New month, new issues! And not just your regular set of new issues, but new special issues. Remember the special Women Destroy Science Fiction issue of Lightspeed Magazine from earlier this year? Now women are destroying horror and fantasy (run!).

These Women Destroy Fantasy and Women Destroy Horror collections are coming out as special issues of Nightmare and Fantasy Magazines, all made possible by the original Kickstarter. Ellen Datlow and Cat Rambo are the respective editors, so I have no problem recommending you buy both issues even though I'm not done reading them yet. It's hard to go wrong when two great editors (who happen to be women) curate an issue full of fiction (that happens to be all written by women) with the bonus of reprints and non-fiction (again... well, you get the point).


Expect more recommendations from me, from both of these issues, as the month goes on. For now we'll start with...

The Scrimshaw and the Scream by Kate Hall | Women Destroy Fantasy!

The morning after she lost her art, Felicity sat at her speckled mirror, inspecting the glossy, gray-white feathers covering her cheeks and forehead.


She grasped one and plucked, winced as the barbed shaft ripped free, a tiny blood-jewel welling up in its place. The scream, living in her chest so long she could almost ignore it, turned a somersault behind her lungs. She swallowed, twirled the feather between thumb and forefinger, watched greasy greens and blues flicker along the white.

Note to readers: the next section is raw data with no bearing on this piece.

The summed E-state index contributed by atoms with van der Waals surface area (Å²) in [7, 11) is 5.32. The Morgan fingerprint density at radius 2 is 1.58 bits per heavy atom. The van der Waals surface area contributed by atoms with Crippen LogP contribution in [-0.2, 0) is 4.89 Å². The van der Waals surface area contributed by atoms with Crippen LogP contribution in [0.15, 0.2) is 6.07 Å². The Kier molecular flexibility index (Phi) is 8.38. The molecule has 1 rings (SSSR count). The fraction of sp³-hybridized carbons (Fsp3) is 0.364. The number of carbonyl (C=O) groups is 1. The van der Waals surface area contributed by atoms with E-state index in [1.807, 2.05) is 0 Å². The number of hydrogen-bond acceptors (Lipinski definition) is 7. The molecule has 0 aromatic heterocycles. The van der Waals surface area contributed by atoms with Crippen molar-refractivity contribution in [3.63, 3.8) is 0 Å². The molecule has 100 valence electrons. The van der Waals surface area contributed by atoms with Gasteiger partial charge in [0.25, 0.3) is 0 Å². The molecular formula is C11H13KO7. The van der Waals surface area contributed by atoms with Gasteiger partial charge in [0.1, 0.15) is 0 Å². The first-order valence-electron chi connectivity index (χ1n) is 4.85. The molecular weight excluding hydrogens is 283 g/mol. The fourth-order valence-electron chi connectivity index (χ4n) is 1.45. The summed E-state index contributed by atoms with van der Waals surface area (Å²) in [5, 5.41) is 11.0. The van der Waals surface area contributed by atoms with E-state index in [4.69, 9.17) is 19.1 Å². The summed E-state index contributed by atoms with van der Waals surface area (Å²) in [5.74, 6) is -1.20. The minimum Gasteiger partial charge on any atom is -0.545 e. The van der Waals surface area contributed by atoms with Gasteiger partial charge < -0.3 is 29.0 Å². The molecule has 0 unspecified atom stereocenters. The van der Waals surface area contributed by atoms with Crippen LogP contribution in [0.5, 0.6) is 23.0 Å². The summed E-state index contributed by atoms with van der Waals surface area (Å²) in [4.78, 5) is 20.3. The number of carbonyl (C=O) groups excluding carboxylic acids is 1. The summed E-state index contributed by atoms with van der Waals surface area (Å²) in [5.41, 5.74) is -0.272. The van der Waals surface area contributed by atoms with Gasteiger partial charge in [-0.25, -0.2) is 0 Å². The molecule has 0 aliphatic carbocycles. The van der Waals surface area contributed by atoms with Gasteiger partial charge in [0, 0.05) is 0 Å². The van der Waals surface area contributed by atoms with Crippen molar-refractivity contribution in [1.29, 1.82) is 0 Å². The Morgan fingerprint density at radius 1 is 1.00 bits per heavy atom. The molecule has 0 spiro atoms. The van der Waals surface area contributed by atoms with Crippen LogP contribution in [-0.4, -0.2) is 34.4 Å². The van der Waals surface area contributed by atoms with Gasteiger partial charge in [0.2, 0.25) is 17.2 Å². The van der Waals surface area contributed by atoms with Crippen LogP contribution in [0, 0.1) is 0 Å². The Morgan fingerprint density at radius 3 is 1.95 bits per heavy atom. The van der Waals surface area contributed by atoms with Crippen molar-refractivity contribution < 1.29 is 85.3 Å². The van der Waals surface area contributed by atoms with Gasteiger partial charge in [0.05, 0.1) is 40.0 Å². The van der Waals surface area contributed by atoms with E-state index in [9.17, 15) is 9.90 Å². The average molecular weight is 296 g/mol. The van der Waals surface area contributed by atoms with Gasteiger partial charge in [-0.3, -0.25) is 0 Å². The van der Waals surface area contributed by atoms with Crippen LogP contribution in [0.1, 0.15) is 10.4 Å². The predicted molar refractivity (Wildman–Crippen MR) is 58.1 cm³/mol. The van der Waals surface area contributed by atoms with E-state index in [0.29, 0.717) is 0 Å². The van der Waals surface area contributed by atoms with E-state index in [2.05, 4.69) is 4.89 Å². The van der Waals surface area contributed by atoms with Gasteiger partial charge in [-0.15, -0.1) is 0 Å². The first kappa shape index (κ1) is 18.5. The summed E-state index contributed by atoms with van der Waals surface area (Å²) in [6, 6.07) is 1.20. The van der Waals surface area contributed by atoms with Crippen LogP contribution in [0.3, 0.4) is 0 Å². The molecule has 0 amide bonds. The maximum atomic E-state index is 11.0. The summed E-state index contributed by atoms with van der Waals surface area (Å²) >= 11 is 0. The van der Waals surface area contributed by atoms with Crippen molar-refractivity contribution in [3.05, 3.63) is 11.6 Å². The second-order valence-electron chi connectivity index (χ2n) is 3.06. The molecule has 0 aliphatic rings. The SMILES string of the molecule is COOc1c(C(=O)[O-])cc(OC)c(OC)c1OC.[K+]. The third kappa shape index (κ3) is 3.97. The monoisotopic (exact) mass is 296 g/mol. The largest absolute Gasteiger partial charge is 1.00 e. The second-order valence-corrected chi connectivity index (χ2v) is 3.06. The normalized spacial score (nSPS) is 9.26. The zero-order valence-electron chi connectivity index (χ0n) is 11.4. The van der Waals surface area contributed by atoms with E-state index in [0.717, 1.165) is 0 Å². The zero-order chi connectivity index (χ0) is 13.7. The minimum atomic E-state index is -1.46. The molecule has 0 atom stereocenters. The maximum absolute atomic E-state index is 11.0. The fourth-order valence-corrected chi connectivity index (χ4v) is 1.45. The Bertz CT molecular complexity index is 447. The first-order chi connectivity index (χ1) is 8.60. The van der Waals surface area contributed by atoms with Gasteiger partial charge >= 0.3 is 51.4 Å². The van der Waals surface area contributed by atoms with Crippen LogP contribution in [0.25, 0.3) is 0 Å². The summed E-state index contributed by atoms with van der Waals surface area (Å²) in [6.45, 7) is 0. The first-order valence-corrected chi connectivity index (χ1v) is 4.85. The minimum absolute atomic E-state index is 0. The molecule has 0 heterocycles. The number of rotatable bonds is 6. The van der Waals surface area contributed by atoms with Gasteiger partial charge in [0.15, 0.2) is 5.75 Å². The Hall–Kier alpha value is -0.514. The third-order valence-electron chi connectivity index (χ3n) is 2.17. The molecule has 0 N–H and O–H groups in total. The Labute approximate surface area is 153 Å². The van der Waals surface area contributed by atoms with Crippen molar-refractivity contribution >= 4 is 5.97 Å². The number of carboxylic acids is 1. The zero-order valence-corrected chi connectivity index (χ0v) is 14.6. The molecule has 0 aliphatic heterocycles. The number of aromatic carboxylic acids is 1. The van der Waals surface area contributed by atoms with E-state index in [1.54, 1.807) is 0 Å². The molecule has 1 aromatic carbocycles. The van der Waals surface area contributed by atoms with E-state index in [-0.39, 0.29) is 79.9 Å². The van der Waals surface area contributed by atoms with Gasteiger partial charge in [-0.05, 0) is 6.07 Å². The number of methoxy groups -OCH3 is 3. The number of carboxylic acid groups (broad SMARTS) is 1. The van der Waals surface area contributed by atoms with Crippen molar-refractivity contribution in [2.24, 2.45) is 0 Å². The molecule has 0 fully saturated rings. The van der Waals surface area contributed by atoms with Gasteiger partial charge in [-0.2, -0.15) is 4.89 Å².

Not only was she turning into a bird, she was turning into a seagull. A dirty, loud seagull.


Hall is an author I've not read before, so I had a bit of concern going on in the middle of the story when a character of color showed up and I wasn't sure if she'd be handled well. In fact, I thought I knew where the story was headed and was prepared to be annoyed by it when, at the very end, the author managed to stick the landing. The ending is what elevates this story from being a straightforward metaphor to something that really resonates.

image credit: K.A. King


Midway Relics and Dying Breeds by Seanan McGuire

The trouble began a long time before it finished, but it felt like it first started when the westward portage rope snagged on a tree. That wouldn't have been the end of the world—you float your equipment through a forested area, you learn to expect a little snag-and-tag from the landscape.


Thing was, the westward portage rope was attached to Billie's harness, and Billie, for all her advantages as a draft animal, is about as smart as damp moss when it comes to things like "noticing external stimuli." She's a genework Indrico there that my Uncle Ren and I bought from a fly-by firm about six years back—a sort of precursor to the rhinoceros, and one of the largest land mammals ever to walk on the planet. When she put down her foot, the ground shook. There were no predators that could take her down and no threats that she recognized as worth giving a damn about, all of which combined to mean that there wasn't much that could distract her from the essential task of eating her way through the foliage of the world.

This story took a while for me to warm to since the beginning of it is chock full of worldbuilding details and it takes a while for the plot to arrive in full force. When it does it swept me away pretty hard and by the end I was deeply engaged with McGuire's world.